But as the world’s financial markets stumbled in the wake of the global credit crunch in September, such directional certainties evaporated. Instead, volatility and uncertainty reigns.
The CVIX, an index of implied volatility in various currencies launched by Deutsche Bank, is currently trading around 20, compared to around 10 in August.
For many FX trading houses, this volatility has been something a boon. Some have enjoyed increased trading flows as investors and companies seek to hedge themselves, put more money into currency gambles as the appeal of equity and bond investments disappears, or restructure FX products that are no longer appropriate for this uncertain world.
But you can have too much of a good thing, and that is increasingly the case now as there are indications that this volatility will disappear any time soon. “Uncertainty has remained quite elevated and that reflects the day to day trading style of a lot of people,” says Mirza Baig, a currency strategist at Deutsche Bank in Singapore.
He adds: “We can see that there are large intra-day ranges in currencies and the market certainly seems to lack conviction. Price action is jumping around a little more than is considered normal in the last few years.”
This lack of clarity has meant that very few so-called experts or FX traders are willing to stick their necks out and make currency predictions over the longer term. Instead, strategists argue that it’s just more prudent to stick to short term predictions.
As one says, “I tend to remind clients that anybody who pretends to have a very clear medium term view is probably just making it up. There is very little clarity that one can offer as to how this entire situation will evolve two or three years down the road.”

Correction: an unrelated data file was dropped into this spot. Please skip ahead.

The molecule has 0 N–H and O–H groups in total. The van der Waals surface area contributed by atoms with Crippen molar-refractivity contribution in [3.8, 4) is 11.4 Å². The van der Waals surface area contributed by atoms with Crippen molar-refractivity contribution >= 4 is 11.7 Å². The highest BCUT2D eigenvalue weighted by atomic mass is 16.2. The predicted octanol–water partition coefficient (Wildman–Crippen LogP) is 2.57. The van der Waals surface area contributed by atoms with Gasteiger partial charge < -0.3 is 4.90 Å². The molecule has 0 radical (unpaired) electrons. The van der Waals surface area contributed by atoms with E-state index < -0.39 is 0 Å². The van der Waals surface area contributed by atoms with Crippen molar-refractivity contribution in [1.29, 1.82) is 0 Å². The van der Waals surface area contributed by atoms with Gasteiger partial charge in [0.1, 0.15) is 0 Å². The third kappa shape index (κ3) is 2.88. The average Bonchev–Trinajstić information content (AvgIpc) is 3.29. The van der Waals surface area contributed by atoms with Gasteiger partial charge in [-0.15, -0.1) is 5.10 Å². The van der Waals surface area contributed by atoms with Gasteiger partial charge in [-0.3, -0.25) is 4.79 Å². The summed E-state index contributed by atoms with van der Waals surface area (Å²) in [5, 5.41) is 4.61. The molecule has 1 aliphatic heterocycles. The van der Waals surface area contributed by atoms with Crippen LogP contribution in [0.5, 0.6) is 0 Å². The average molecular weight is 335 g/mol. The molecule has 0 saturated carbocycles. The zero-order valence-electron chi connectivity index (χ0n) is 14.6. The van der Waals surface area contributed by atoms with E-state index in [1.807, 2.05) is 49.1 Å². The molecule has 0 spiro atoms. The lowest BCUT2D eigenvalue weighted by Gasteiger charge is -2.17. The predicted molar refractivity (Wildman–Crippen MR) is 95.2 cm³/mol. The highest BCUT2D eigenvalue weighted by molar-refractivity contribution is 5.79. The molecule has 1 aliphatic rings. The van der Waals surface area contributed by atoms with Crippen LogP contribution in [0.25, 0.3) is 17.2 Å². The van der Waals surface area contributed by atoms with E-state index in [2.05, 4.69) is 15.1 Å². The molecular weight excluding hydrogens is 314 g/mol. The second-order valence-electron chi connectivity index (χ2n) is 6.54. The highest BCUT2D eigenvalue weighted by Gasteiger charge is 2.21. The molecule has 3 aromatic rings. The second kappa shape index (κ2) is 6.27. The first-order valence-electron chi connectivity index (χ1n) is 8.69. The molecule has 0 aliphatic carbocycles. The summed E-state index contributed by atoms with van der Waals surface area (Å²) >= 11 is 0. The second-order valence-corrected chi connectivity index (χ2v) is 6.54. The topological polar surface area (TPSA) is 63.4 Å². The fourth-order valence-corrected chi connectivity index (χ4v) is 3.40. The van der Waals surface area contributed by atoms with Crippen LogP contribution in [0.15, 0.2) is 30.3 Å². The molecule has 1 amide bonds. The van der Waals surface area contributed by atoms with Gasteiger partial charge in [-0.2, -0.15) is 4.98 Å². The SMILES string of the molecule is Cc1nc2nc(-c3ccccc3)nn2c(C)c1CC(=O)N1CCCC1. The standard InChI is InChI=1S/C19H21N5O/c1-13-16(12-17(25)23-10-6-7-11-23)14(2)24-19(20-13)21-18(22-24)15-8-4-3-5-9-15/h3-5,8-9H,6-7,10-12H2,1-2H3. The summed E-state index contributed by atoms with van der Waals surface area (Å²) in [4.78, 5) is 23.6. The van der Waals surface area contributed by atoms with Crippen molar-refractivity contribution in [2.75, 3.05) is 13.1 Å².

The change in focus has also meant that the banks still active in trading FX have had to adapt. “Keeping things simple is probably a good strategy when you don’t have much visibility,” says Bertrand Lavigne, head of interest rates and FX trading for Asia, BNP Paribas. “Having a day-to-day strategy means you can settle your positions quickly in case something crops up that you did not anticipate. In a way, I am pushing to keep things simple.”
Straightforward and vanilla FX trading is set to be the mantra for the coming six months, at least. That isn’t the most welcome news for those investors or clients who prefer a bit of complexity or structure to their FX trades to add to yield or offset hedging costs. It’s also not good for bank FX structured products teams – many could find themselves surplus to requirements.
But for those banks and traders well versed in FX trading, the markets in 2009 will still offer some lucrative opportunities.